Does Happiness Lead to Longer Life? - Life Extension Blog

Most of us grew up with the belief that anything that was good for us had to be unpleasant. A boring diet containing plenty of unseasoned raw vegetables and grueling exercise routines. It almost seems as if long suffering can grant us long life.

What is happiness? Other than the absence of unhappiness, how does one define it? Peace,
enjoyment, fulfillment, health, pleasure, meeting and overcoming challenges: all of these and more are associated with the definition of happiness.

If You Are Happier, Will You Live Longer? 

A study assessed 9,365 men and women in 2002, 2004 and 2006 for subjective well-being, including enjoyment of life.1 A high level of enjoyment was reported by 20%, 22% and 34% in one, two and three respective assessments. Twenty-four percent of the subjects reported no enjoyment on any assessment. Over follow-up, 1,310 deaths occurred.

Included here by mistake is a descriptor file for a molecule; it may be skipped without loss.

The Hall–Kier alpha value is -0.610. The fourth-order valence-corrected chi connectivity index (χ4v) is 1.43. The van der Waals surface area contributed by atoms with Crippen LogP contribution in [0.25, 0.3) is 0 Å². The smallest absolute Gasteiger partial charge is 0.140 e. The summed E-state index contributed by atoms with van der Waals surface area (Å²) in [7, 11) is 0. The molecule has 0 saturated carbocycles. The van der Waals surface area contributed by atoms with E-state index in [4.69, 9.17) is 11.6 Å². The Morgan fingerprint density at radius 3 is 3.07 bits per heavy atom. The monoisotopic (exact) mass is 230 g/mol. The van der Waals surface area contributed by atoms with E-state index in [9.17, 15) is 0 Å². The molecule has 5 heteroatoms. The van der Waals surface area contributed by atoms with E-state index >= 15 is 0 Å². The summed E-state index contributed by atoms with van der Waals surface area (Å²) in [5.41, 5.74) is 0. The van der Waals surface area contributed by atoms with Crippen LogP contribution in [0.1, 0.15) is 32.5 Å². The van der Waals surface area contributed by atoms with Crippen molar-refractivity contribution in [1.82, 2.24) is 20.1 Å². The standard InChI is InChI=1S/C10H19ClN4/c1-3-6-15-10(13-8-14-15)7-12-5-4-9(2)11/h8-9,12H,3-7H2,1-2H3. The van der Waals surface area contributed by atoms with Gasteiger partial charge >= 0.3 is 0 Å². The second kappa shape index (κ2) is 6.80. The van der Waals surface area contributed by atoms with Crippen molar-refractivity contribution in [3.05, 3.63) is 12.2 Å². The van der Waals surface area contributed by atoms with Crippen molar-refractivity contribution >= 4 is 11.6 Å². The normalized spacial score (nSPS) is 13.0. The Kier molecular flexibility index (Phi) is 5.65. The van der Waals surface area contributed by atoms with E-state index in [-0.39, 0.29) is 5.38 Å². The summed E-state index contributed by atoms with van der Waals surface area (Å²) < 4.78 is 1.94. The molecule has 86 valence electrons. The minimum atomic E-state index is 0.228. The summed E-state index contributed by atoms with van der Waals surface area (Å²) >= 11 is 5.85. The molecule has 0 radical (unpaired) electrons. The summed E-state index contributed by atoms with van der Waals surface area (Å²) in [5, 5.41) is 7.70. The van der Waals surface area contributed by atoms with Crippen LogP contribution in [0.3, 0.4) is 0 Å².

After adjusting for health, depressive symptoms, and other factors upon enrollment, those who reported high enjoyment of life at two assessments had a 17% lower risk of mortality compared to the group with no enjoyment. Among those who reported enjoyment at all three assessments, the risk was 24% lower. “The results add a new dimension to understanding the significance of subjective well-being for health outcomes by documenting the importance of sustained well-being over time,” authors P. Zaninotto and colleagues conclude.


Genetics and Environment 

A study involving 3,966 twins aged 70 years and older found that positive affect (experience of pleasurable emotions) and life satisfaction predicted lower mortality during a median follow-up period of nine years.2 Within-pair analyses of 400 nonidentical and 274 identical pairs of twins also uncovered a relationship between lower mortality and increased wellbeing, indicating that the association is independent of genes and shared environment.

Happiness Around The World

In a U.S. study that analyzed data from the General Social Survey-National Death Index for 31,481 men and women, those who rated themselves as “pretty happy” had a 6% higher adjusted risk of mortality over follow-up than those who were “very happy”.3 Subjects who were unhappy had a 14% higher risk. “Happy people live longer,” Elizabeth M. Lawrence and colleagues write. “Future research should seek to distinguish when and how happiness improves health and longevity.”